Romney Says American Diplomats "Disgraceful" For Condemning "Innocence of Muslims"

Mitt Romney smirks as reporters keep hammering away at why he thought it was OK to criticize US diplomatic personnel for trying to keep from being killed in Egypt last night.
In the end, it was a remarkable performance from somebody who seems to be trying to lose the presidential election. Mitt Romney's unshakable gall in saying the most offensive and inappropriate things—which earned him the title "Mitt the Twit" after the Republican nominee insulted the Brits over their Olympics—continues unabated.

Jumping on an urgent diplomatic statement coming out of the US Embassy in Cairo last night, as it was facing a worsening crisis that eventually led to an attack on the embassy, Romney claimed the Embassy statement, which was asking for calm and expressing understanding with Muslims, was a "disgraceful" apology "which is inconsistent with the principles of America."

In another attack on a US embassy last night, in Benghazi, Libya, four US diplomatic personnel, including the ambassador to Libya, Christopher Stevens, were killed in sharp fighting that erupted as heavily-armed protesters (or terrorists posing as them) pushed onto the embassy grounds.

Some background on this somewhat complicated, and incredibly ridiculous (and nevertheless tragic) story, details of which are still unfolding:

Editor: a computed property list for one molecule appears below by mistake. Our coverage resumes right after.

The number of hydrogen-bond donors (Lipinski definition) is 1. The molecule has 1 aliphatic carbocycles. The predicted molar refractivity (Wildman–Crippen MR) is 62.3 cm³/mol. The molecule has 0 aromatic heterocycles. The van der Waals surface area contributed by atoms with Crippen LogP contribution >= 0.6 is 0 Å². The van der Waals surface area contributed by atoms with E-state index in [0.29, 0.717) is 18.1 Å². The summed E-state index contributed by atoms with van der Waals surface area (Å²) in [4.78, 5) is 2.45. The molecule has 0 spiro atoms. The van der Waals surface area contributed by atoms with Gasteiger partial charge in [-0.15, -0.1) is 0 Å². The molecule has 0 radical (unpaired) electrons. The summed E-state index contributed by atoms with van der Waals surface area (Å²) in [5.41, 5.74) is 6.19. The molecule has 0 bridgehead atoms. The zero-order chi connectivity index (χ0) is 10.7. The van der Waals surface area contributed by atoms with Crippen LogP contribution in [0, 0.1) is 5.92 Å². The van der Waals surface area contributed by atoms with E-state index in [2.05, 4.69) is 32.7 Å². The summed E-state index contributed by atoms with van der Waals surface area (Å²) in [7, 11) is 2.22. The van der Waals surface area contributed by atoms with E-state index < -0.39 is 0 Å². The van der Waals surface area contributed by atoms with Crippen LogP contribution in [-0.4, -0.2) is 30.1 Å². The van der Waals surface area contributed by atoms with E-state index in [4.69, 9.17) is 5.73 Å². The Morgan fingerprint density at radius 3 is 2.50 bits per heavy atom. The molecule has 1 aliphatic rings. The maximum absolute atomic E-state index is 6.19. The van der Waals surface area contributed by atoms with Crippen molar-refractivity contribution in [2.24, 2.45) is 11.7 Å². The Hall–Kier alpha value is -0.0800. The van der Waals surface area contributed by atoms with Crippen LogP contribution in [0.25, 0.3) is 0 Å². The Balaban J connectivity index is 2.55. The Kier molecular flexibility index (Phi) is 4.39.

The protests were initiated as Muslims in Egypt and Libya reacted with great anger to an anti-Islamic movie, uploaded to YouTube, and reproduced with Arabic titles and comments in a number of different versions. The movie, entitled Innocence of Muslims, was initially reported to have been produced by a Jewish American or an Israeli named Sam Bacile, but this afternoon that part of the story has reportedly collapsed, and a number of media outlets are now saying Bacile was a pseudonym for the movie's real producer, whose name has so far not been released.

Some versions of the movie on YouTube refer to the movie as having been made by, or to express, the anti-Islamic views of "Copts" or Christians. And in fact, it appears now the actual producer of the movie may be an American evangelical Christian. The Atlantic is quoting Sam Klein, allegedly a consultant on Innocence of Muslims, as saying about the people who made the movie: "Nobody is anything but an active American citizen. They're from Syria, Turkey, Pakistan, they're some that are from Egypt. Some are Copts but the vast majority are Evangelical." The Atlantic notes that Klein's assertions are being taken, at this point, "with a grain of salt", as most claims about the production of the movie seem quite sketchy.

What isn't debatable is the quality and content of Innocence of Muslims, a cheaply made, poorly acted, piece of buffoonery, which unquestionably contains material that is intentionally and deeply insulting to Muslims.

For example, one scene depicts Mohammed negotiating with his men before attacking a city to determine how many children in the city would be sexually assaulted afterward by the victorious Muslims. Any children surviving the ordeal, Mohammed tells them, can be sold into slavery to make money to buy more weapons.

Many Muslims in Egypt and Libya, influenced by news reports in their countries concerning the YouTube videos of the movie, have been led to believe that the US government had something to do with the making of the film, and many protesters expressed outrage that American Christians would think and depict such terrible things about Muslims. Of course most Americans were completely unaware of the film's existence until today.